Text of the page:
The Christian Association of Nigeria (CAN) urges Federal Government to exercise caution in its handling of critics’ observations and comments.
The Federal Government of Nigeria sent a strong warning to political, religious, and opinion leaders to stop making inciting statements capable of setting the country ablaze was met with outrage.
Also Read: FG Blasts Religious, Political Critics
Earlier in the UNWTO’s second Global Tourism Investment Forum and the 64th Conference of the UN World Tourism Organization, UNWTO, Commission were held in Sal Island, Cape Verde.
As a result of his warning, regional groups such as Afenifere, Ohanaeze Ndigbo (the pan-Yoruba socio-political organization), PANDEF, MBF, and ADF (the Alaigbo Development Foundation) were outraged.
However, the Arewa Consultative Forum (ACF) disagreed with the Christian Association of Nigeria (CAN) and asked Muslim and Christian leaders to tone down their rhetoric.
Reverend Samson Ayokunle, CAN’s president, spoke against the backdrop of heightened tensions resulting from recent comments made by prominent Nigerians on national television about the government’s handling of the country’s security issues.
But in an Abuja statement, Ayokunle called for restraint and a balanced judgment.
We urge the government to refrain from silencing the people or treating those who criticize the government as enemies to be intimidated, hunted down and arrested. If anything, it’ll make things worse.
Aside from constructive criticism, we also ask that the government be tolerant of those that point out the flaws in society and those who are responsible for them. Thereby, we could solve our problems at their source.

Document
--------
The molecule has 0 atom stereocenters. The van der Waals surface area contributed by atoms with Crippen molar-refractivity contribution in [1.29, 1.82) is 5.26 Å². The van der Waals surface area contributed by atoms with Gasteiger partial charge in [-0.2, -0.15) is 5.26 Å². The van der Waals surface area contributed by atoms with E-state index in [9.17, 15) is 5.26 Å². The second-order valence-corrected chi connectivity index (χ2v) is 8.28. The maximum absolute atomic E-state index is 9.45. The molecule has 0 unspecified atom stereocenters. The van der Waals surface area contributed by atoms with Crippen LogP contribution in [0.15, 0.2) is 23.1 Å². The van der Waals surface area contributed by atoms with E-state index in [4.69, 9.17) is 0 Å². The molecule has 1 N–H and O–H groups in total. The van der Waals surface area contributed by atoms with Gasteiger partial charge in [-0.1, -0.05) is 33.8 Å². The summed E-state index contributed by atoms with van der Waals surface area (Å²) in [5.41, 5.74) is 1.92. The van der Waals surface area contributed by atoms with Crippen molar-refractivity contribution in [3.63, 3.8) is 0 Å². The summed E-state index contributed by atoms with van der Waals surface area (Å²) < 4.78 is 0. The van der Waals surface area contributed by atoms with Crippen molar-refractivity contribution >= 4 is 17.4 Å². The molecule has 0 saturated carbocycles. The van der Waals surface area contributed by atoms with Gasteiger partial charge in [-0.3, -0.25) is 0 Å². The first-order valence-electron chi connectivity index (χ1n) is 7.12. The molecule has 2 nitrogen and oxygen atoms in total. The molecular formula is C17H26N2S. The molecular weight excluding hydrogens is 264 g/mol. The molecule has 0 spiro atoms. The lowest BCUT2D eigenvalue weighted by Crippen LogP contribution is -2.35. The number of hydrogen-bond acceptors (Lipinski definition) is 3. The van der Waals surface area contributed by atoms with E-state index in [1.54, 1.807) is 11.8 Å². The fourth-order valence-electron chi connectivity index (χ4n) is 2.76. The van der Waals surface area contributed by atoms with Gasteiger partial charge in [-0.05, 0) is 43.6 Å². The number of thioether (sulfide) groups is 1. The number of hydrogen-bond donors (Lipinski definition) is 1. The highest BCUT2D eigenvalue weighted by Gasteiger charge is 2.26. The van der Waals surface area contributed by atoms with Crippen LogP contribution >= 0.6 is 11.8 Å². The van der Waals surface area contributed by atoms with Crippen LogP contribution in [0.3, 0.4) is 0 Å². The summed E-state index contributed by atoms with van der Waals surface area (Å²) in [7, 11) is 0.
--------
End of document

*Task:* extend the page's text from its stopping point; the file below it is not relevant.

Also Read: Presidency Accuses IPOB Of Stockpiling Bombs
To avoid further destabilizing the nation, CAN urges the nation’s political leaders to exercise caution in their handling of people’s observations and comments.
Ayokunle urged Nigerians to be circumspect and candid in their remarks, while also showing respect for those in positions of authority.
“We should not incite people against leaders, ethnic and religious groups.” In all that we say and do, let us strive to promote peace, love, and unity.
The people’s rights and freedom of expression to speak the truth to those they elected into power, however, remain unaffected by this.
Once again, we’d like to remind Nigerians to stay away from spreading fake news, which is harmful and counterproductive.
CAN urges press freedom
And Ayokunle also recommended allowing press freedom and freedom of information dissemination without intimidation or fear, while adhering to the ethics of the writing profession.
Religious and political leaders are urged to take positive action. The Jama’atu Nasril Islam (JNI)
JNI sees the Federal Government’s warning to political and religious leaders to stop spewing incendiary rhetoric as a positive step.
He described it as unfortunate that some leaders who were supposed to ensure peace and harmony in the country were complicit in efforts to destabilize it in an interview with Vanguard yesterday.
When our leaders try to set the country ablaze with their rhetoric it’s discouraging, disheartening, and unhealthy.
When it comes to igniting a fire in the country, religious and ethnic differences aren’t sufficient. There are other parts of Nigeria where Nigerians are not so divided.
Because the law is not allowed to take its course against those responsible, we tend to make unguarded remarks about our country when we’re at home,” he continued.
It’s a call to introspection and dialogue between religious and political leaders, especially when and where grievances exist.